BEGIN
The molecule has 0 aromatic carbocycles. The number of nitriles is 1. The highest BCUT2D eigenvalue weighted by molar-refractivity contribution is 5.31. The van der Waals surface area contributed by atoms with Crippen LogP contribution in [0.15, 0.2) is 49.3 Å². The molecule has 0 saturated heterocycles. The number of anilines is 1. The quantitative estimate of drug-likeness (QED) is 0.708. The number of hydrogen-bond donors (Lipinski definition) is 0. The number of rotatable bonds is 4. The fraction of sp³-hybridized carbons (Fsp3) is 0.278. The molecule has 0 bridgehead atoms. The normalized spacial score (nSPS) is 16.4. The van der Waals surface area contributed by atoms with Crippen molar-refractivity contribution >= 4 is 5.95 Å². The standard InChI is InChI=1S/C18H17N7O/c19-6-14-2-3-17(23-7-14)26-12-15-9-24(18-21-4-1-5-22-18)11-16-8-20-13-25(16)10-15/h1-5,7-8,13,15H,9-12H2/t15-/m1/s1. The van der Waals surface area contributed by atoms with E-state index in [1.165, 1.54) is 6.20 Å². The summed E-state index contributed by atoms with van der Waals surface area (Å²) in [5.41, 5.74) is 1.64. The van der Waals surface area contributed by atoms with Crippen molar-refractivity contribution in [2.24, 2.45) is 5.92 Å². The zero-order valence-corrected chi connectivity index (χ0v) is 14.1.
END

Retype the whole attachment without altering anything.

The molecule has 0 aromatic carbocycles. The number of nitriles is 1. The highest BCUT2D eigenvalue weighted by molar-refractivity contribution is 5.31. The van der Waals surface area contributed by atoms with Crippen LogP contribution in [0.15, 0.2) is 49.3 Å². The molecule has 0 saturated heterocycles. The number of anilines is 1. The quantitative estimate of drug-likeness (QED) is 0.708. The number of hydrogen-bond donors (Lipinski definition) is 0. The number of rotatable bonds is 4. The fraction of sp³-hybridized carbons (Fsp3) is 0.278. The molecule has 0 bridgehead atoms. The normalized spacial score (nSPS) is 16.4. The van der Waals surface area contributed by atoms with Crippen molar-refractivity contribution >= 4 is 5.95 Å². The standard InChI is InChI=1S/C18H17N7O/c19-6-14-2-3-17(23-7-14)26-12-15-9-24(18-21-4-1-5-22-18)11-16-8-20-13-25(16)10-15/h1-5,7-8,13,15H,9-12H2/t15-/m1/s1. The van der Waals surface area contributed by atoms with E-state index in [1.165, 1.54) is 6.20 Å². The summed E-state index contributed by atoms with van der Waals surface area (Å²) in [5.41, 5.74) is 1.64. The van der Waals surface area contributed by atoms with Crippen molar-refractivity contribution in [2.24, 2.45) is 5.92 Å². The zero-order valence-corrected chi connectivity index (χ0v) is 14.1.